“This performance series has been a welcome gesture to the Thornton community and audience,” said Robert Cutietta, Dean of USC Thornton. “The students and alumni have shown such creativity in their videos, but it’s fundamentally different than playing a concert together. It’s much closer to a recording project.”
For now, ensemble performances with the USC Thornton Symphony remain a key challenge. That doesn’t mean that Thornton faculty are not brainstorming and actively seeking solutions. USC alumnus and Judge Widney Professor of Music at USC Michael Tilson Thomas famously conducts the New World Symphony, a professional training orchestra in Miami, from a studio in San Francisco — even in live performances. But of course, the orchestra is together in an immersive video/audio hall. While that exact idea cannot be adopted, it can get faculty thinking about other uses of the technology. And in the meantime, master classes online, colloquia about rehearsal technique and guest lectures from well-known composers can be valuable alternatives.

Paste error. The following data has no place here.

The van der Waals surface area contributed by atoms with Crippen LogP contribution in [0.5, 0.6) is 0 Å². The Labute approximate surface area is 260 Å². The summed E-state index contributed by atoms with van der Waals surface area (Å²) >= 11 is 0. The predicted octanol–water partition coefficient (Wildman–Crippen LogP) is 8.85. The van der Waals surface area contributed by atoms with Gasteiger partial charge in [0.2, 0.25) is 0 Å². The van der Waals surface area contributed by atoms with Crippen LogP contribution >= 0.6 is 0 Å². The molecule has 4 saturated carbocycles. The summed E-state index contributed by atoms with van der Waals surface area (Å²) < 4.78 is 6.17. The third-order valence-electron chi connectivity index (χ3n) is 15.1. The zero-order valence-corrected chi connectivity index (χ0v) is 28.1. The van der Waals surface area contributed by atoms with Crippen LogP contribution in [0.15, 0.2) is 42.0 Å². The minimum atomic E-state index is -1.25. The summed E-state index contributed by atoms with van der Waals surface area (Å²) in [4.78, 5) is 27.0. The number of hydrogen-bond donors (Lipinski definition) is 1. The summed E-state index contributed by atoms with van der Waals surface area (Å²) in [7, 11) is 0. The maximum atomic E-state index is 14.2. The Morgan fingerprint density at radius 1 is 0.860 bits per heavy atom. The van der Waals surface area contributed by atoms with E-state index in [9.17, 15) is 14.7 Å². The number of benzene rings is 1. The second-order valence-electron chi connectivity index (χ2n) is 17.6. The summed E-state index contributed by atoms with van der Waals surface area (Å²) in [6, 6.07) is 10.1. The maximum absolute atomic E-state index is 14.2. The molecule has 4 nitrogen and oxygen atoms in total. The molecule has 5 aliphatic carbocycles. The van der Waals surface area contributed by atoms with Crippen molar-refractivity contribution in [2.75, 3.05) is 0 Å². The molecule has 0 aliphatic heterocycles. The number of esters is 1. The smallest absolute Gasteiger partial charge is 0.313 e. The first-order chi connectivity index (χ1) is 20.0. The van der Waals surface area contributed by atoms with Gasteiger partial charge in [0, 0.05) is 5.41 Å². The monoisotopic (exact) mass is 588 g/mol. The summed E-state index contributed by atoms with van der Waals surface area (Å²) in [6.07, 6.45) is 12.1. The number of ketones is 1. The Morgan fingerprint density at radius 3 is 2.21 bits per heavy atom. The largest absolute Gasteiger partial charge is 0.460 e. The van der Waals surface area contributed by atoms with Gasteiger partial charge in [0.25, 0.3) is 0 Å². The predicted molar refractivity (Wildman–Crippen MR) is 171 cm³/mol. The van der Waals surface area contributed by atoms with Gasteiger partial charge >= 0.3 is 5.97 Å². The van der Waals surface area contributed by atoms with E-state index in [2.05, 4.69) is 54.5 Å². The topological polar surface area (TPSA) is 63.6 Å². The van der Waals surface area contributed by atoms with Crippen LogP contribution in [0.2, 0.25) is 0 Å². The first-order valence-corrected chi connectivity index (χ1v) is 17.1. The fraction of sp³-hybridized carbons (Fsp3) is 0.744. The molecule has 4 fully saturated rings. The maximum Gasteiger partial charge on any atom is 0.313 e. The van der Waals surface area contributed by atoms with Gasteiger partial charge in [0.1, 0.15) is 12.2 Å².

Professor of Musicology Joanna Demers, vice dean of the Scholarly and Research Studies Division, oversees a division of traditionally academic work, with the exception of the Early Music program. “One of the core strengths of the program is that it has been able to teach students how to improvise in medieval and renaissance music. Now how do you do that in an online environment?”
Director of Early Music Adam Knight Gilbert is experimenting with multi-tracking. One student records the bass line and then sends the file to another student who improvises over it and so on. “It’s not perfect, it’s not what we would prefer, but given the circumstances it works,” said Demers. “We’re optimistic that we’re going to make this work for however long we need to. We’re all in it together.”
Thornton’s Screen Scoring program had several recording sessions scheduled on professional recording stages with studio musicians this semester. They are now experimenting with innovative ways to simulate ensembles of string, woodwind and brass quintets.
“We are engaging a professional engineer to work with our composers in preparing guide tracks of their compositions that can be passed via digital files to musicians who have recording facilities in their homes or private studios,” said Daniel Carlin, chair of the Screen Scoring program and vice dean of the Division of Contemporary Music.